Foreign/Defense Policy

Notes on the War in Iraq: Examples of things that libertarians and liberals explain away

By John Biver

“Some people think wars are no longer necessary. There has always been a utopian strain in both Western thought from the time of Plato’s “Republic” and the practice of state socialism. But the technological explosion of the last 20 years has made life so long and so good, that many now believe our mastery of nature must extend to human nature as well.”

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Notes on the War in Iraq: The good news cannot be ignored

By John Biver

September and October 2007 were not good months for those who believe the people in the Middle East are barbarians who should be left to their own devices. In other words, they believe that the war can’t be won, and the nation of Iraq will never be anything other than a breeding ground for people who wish to rule through bloodshed and terror.

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Notes on the War in Iraq: Where things stand as of November 2007

By John Biver

“Opponents say the war’s proponents seek to sustain the illusion that Iraq is central to the war on terrorism. They might want to consult with Islamic terrorists on this matter. After all, it is Osama bin Laden and Ayman al-Zawahiri (the top two leaders of al Qaeda) who have declared Iraq to be precisely that.”

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Notes on the War in Iraq: Why it’s difficult and taking so long

By John Biver

“Ours is the first generation of Americans that thinks it can demand perfection in war. Our present leisure, wealth, and high technology fool us into thinking that we are demi-gods always able to trump both human and natural disasters. Accordingly, we become frustrated that we cannot master every wartime obstacle, as we seem otherwise to be able to do with computers or cosmetic surgery.”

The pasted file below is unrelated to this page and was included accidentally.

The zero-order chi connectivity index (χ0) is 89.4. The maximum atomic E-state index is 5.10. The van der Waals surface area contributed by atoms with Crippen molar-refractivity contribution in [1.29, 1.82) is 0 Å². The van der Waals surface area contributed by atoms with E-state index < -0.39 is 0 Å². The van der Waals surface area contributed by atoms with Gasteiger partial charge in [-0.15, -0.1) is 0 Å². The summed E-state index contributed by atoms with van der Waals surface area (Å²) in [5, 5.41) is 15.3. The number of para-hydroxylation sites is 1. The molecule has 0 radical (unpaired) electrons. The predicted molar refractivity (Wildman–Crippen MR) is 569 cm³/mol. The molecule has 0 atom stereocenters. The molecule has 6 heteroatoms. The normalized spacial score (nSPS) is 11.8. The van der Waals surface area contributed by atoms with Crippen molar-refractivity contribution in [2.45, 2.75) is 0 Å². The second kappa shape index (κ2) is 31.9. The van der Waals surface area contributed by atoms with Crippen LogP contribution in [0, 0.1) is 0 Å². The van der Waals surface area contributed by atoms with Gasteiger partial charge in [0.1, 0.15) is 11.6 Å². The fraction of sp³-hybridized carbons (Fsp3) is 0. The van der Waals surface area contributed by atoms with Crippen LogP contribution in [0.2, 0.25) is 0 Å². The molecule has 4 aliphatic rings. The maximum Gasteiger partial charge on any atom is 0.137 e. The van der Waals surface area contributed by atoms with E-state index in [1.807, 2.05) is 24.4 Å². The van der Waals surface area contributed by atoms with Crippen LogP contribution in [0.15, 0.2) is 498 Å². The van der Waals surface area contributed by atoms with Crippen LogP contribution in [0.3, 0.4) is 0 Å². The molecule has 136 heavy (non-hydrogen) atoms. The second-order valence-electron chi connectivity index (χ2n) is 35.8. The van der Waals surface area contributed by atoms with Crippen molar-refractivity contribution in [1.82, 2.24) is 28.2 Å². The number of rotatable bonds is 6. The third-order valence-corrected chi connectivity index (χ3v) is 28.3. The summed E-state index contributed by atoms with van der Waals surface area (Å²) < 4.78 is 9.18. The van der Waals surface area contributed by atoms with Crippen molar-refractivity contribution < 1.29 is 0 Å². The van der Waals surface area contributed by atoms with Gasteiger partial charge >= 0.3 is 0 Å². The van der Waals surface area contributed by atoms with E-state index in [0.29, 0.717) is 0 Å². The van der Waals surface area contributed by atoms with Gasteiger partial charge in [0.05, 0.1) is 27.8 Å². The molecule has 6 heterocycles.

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Notes on the War in Iraq: What is Going Right

By John Biver

“Deposing the Taliban regime still remains the single most important blow that has been struck against the terrorists. And virtually no one could have predicted that a half-decade after the attacks on September 11th, we would not have been hit again. Such things don’t happen by chance.”

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Notes on the War in Iraq: What went wrong

By John Biver

“To solve the mystery of the Iraq War you have to explain how a brilliantly executed invasion turned into a messy counterinsurgency struggle. Part of the explanation, at least, is a lack of troops, a fault for which the Defense Department has been responsible.”

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Notes on the War in Iraq: Since the terrorists target public opinion, so should we

By John Biver

“There is a lot of discussion about the political dynamic in Iraq, but the political dynamic here at home is just as problematic. The United States is at war, and yet our biggest challenge in foreign policy isn’t what’s going on in Iraq. It’s dealing with domestic public opinion here at home that is influenced by the generation that came of age in the 1960s as well as by political celebrities.”

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